Monday, May 7, 2012

Runaway Train

Dorence Atwater, friend of Clara Barton and husband of Moetia Salmon
A few years ago when I was researching the life of Dorence Atwater for an article I wrote for America's Civil War Magazine, I became intrigued by the nature of Dorence's relationship with Clara Barton. I've written about Atwater in this blog before because, after being appointed American consul in Tahiti in 1871, he met and married Moetia Salmon. A decade before he arrived in Tahiti, while just a teenager, he had associated with Clara Barton in marking the graves of 13,000 dead Union soldiers at the notorious Confederate prison camp at Andersonville, Georgia where Dorence himself had been imprisoned and almost died.

Thus began a lifelong friendship between Clara and the young man over 20 years her junior, but in reading between the lines of their letters, I thought I detected hints of feelings rather stronger than friendship. Realizing I would probably never be able to unearth enough documentary evidence to prove this theory of mine, I decided to try writing the story of Clara and Dorence as a novel - as if I didn't already have enough other writing projects in the works. I wrote a chapter or two but soon abandoned the attempt precisely because I had other fish to fry. And I still do. But I sometimes hanker to return to telling the story of the love affair that history may have forgotten.

Here is a scene from the opening chapter:

Trains. How many has she ridden in her lifetime? More than hundreds. She almost lost her life on a train, she and Dorr together, outside Jacksonville, Illinois on one of their grueling cross-country lecture tours.

She’d been nodding off to sleep over her notes as the train rattled across the prairie. Opposite her, he sat upright on the horsehair bench, staring out of the dim carriage window. Night had fallen so there was nothing to see but the ghost of his own reflection. At times like these when he pulled away into silence, Clara always wondered if he was thinking of his lost life before the war with his mother and father still alive, and perhaps of some girl he’d known before he enlisted, some sweet 15 year old with tightly braided hair and down on her upper lip. Though he’d never mentioned such a girl, in Clara’s mind she was a full-blooded, firm-fleshed presence, impossible to ignore.   

Through half-closed eyes, Clara watched Dorr’s face. His long chin rested on his fist. Strands of his fine brown hair had strayed down over his forehead. Such soft hair. Clara allowed herself to imagine leaning forward and brushing the lock aside with one finger and how that silkiness would feel against her skin.

The train slowed to a crawl. Clara cupped her hand against the window, trying to see out. In the faint illumination cast by the gaslight from the train windows, all she could see were the stones of the rail bed and the ragged edge of a sorghum field.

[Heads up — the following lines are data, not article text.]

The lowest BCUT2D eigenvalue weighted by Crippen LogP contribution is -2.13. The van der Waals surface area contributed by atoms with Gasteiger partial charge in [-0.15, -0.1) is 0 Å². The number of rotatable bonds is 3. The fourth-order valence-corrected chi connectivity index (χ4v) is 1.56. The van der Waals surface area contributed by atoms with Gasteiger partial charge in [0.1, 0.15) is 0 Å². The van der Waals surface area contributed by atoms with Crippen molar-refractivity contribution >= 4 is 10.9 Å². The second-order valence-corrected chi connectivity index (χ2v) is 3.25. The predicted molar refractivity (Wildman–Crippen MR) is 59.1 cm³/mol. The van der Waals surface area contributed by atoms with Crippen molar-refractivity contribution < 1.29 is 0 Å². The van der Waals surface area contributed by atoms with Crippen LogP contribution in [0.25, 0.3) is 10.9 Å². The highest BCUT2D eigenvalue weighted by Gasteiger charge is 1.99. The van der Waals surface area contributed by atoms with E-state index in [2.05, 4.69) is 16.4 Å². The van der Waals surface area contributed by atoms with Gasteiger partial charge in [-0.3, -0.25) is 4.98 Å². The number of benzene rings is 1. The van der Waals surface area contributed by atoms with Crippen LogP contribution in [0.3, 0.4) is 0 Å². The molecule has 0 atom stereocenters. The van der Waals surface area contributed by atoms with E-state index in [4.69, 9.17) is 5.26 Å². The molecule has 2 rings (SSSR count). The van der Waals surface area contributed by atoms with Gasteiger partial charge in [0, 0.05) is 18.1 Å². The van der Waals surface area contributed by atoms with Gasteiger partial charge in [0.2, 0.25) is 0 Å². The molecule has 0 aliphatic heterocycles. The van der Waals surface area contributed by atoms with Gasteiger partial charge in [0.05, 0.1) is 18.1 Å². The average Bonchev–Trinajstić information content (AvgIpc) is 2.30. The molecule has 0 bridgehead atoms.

It was at that moment that the train bucked and heaved, throwing her back from the window and sending the foot warmers skittering across the floor. The lights flared and then died with a pop. The carriage lurched violently to the left, and, with an almost human groan, slowly began to topple. Clara felt herself sliding, and she reached out wildly, reaching for Dorr, reaching for an anchor. Her flailing hands struck cloth, skin, metal but they all slid away from under her fingers. Weightless and blinded, she hung in space till, with a jarring that seemed to rearrange her bones, she landed chin first on Dorr’s shoulder. She tasted blood in her mouth and felt Dorr’s leg across her thighs, and then his hands were holding her face in the darkness, feeling for damage, feeling for life. As she felt the warmth of her own breath against his palm, she heard him say “Thank god” and then his hands were in her hair and she felt the roughness of his unshaven face against hers.

Somewhere there was screaming. Clara struggled to take a breath and in panic beat against the imprisoning tent of her upturned skirt. She felt Dorr throw back the heavy fabric and she could breathe again, and her heart pounded with relief. Then there were voices calling, and she saw a wavering of light high above them through the shattered carriage window open to the night. She fought free of Dorr’s hands and called up to where faces peered down.

            “We’re alive. I’m a nurse. Let me help.”

She reached up her hands, and the rescuers heaved her up through the sharded glass onto the roof of the train. Only when she was down on the trackside in the teeth of an icy wind did Clara start to feel the angry burn on the back of her legs where the carriage stove had fallen and seared itself onto her flesh.

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